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    Slovakia: Tatra Mountains. Go Now!

    The Tatra Mountains (pictured) form the backdrop of this rural country, whose culture is rooted in this beautiful landscape. Go Now!

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    Bulgaria: An old Turkish bridge. Go Now!

    The isolated mountains of Bulgaria hide cultural gems around every corner, including this old Turkish bridge in the Rhodopi Mountains. Explore Bulgaria!

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    Italy: Rome' historic buildings. Go Now!

    Crumbling buildings in Rome (pictured) only add to the atmosphere in a country where old is redefined and western civilization begins. Explore Italy!

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    Portugal: Palace of Pena. Go Now!

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    With a unique language, foods, architecture, and identity, Armenia is a fascinating country and culture unlike no other in the world. Begin Your Journey!

Food, Dining, & Drinks in Latvia

Culinary Influences

Latvian cuisine is based on animal products. Meats, dairy, eggs, and animal fats are commonly used and featured in most dishes. Additionally, the people historically integrated potatoes, wheat, and other heavy vegetables.

After falling under Polish and German control pork has been more significantly integrated into the Latvian diet. Today, little has changed in Latvian cuisine other than a few new ingredients and ingredient combinations. As communication and transportation channels have improved, new ethnic foods and restaurants have been introduced, but not yet in significant numbers.

Staple Foods

Beans: considered a staple and found in many dishes, especially traditional peasant dishes
Peas: like beans, not found in every dish, but a very common ingredient
Rupjmaize: a dark bread made from rye is commonly served with meals in Latvia

Regional Variations & Specialties

Grey Peas with Onions & Bacon: Latvia's national dish is fairly self-explanatory

Dining Etiquette

Latvia has its share of both Latvians and Russians, fortunately both have similar dining habits, although neither group will likely be dining with the other. If dining at a Russian's house, you may want to consult the Russian Food page for more details.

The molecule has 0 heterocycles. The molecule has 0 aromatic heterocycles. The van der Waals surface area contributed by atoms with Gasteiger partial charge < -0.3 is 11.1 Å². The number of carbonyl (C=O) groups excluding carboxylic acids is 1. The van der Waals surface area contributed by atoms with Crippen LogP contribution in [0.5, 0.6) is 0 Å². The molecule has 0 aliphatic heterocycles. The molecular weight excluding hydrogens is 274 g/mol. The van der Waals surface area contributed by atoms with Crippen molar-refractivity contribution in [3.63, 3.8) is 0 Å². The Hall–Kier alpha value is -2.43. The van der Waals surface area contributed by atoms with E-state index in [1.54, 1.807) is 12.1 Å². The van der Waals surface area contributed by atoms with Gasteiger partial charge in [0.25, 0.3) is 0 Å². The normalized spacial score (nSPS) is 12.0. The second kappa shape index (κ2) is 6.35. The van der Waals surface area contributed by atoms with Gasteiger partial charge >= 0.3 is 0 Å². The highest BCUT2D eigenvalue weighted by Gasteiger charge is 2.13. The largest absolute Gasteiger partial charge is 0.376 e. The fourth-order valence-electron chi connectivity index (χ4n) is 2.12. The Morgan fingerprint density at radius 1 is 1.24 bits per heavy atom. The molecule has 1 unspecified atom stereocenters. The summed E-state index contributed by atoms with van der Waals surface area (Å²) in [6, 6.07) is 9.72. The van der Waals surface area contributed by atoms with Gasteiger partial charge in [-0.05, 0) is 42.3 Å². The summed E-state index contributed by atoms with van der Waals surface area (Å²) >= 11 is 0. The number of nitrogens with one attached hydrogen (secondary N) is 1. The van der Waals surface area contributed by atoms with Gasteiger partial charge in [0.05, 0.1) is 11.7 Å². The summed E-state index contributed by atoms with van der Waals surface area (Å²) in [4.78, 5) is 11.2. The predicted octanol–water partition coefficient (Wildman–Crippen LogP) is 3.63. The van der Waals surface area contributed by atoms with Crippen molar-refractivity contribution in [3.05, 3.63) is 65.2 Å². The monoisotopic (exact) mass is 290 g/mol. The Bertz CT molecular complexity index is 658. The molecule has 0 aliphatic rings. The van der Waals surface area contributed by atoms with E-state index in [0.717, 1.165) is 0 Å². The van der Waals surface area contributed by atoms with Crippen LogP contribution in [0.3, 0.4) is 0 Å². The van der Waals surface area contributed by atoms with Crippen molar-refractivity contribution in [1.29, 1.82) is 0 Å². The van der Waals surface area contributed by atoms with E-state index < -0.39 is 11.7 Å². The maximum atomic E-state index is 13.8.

If dining at a Latvian's home, dress nicely, arrive on time, and bring a gift like chocolates, or better, something authentically from your home country. Once you arrive, remove your shoes at the door and get ready for the formalities.

When eating in Latvia, always error on the side of being more conservative and more formal. You will be shown a seat and are expected to eat with your knife in your right hand and fork in the left. Your napkin is meant to remain on the table where you found it, only being used to clean your mouth or plate. The host will take the first bite of food or will let you know when to begin.

As the meal comes to an end, finish all the food on your plate and get ready to sing, yes sing. You don't have to know the Latvian lyrics, but you are expected to partake in their traditions, one of which is to follow up a good authentic meal with a song.

If at a business dinner, don't discuss business. Meal time is meant to socialize and improve relations, not to close a deal or finalize details.

When eating at a sit down restaurant with a server, you should round up or tip about 10% of the bill. In bars a tip is appreciated but not necessary.


Among the many local beverages, the most unique are birch juice and skabputra, which is a sour porridge beverage made from barley and milk. In addition to these, all common drinks like soft drinks, juices, coffee, and tea are available.

A fairly popular local alcoholic drink in Latvia is called maizes kvass, which is fermented from rye bread crusts. Beer is also popular, which can be served in various forms, some of which are made with honey. Imported beers, wines, and hard liquors are also widely available.

Generally speaking, the tap water is safe to drink in Latvia, but check with locals for any particular regional differences. Also, many people may have troubles adjusting to the local tap water, as it will most certainly be different from what your system is used to.

This page was last updated: September, 2011